Brown Azorean Girl
I am a brown Azorean girl with patched up knees on my blue jeans,
a country print blouse, and a ponytail dangling Spring pink ribbons.
I play hide and seek with dreams in haystacks and walnut trees.
I bring jars of peaches to the house from a dark cellar in sun streams.
Milk can tin men wink at me with shiny eyes waiting for a morning ride
on the local co-op truck.
I go to the antique store across the road and, “don’t touch” the dusty
shelves of colored glass, teacups and such.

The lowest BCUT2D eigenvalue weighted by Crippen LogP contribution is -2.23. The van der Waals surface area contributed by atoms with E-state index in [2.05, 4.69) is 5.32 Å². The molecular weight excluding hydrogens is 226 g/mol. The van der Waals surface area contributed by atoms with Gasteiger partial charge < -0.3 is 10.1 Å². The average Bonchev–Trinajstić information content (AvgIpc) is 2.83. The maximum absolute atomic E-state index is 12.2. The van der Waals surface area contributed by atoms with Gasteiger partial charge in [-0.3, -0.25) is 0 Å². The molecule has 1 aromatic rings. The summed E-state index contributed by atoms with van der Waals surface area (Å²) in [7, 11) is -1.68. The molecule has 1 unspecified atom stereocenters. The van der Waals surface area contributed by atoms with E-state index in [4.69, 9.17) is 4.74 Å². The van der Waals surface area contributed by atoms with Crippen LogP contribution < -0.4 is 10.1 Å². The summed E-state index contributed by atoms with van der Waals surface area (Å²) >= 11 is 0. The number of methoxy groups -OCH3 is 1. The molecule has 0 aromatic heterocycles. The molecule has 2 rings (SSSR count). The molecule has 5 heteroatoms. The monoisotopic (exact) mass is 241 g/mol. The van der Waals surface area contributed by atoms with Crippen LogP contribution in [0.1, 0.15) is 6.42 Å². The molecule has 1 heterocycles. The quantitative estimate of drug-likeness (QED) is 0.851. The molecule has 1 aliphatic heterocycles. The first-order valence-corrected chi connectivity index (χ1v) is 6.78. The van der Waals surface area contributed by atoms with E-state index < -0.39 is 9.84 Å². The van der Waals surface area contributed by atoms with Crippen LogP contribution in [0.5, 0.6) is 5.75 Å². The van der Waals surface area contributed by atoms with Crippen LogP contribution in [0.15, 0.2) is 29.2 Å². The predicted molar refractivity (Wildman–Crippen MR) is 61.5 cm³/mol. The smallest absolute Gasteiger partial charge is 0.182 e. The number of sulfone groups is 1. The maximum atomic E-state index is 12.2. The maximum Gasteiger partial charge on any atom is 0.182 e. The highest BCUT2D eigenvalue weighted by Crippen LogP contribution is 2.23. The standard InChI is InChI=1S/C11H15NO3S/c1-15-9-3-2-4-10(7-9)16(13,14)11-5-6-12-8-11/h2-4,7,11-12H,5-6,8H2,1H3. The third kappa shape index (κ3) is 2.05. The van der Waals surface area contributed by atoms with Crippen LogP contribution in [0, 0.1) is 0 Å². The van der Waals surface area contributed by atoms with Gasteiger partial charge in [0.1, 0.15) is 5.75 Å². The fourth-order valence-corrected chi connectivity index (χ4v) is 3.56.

Mainly, I go to see Sally in wide rimmed tied bonnets, flowered clothes,
and garden gloves.
The mission bells are ringing, as close and soft as baby baptisms.
I explore the creek, walking on logs, barefoot in polliwogs and watercress.
My heart breaks in thunder, falls to pieces, and stays to drip in the rain.
Scented quills of rosemary revive me with herbal medicine.
I spread out on the wood plank porch with dolls and seaweed laid in lines
to dry for soup, being me, between the sea salt and ocean breezes.
Grandma peeks through a lace curtain with “Old Country” smiles,
and I hug the moment with forever arms, remembering,
the way I was.
S. Ann Shepler©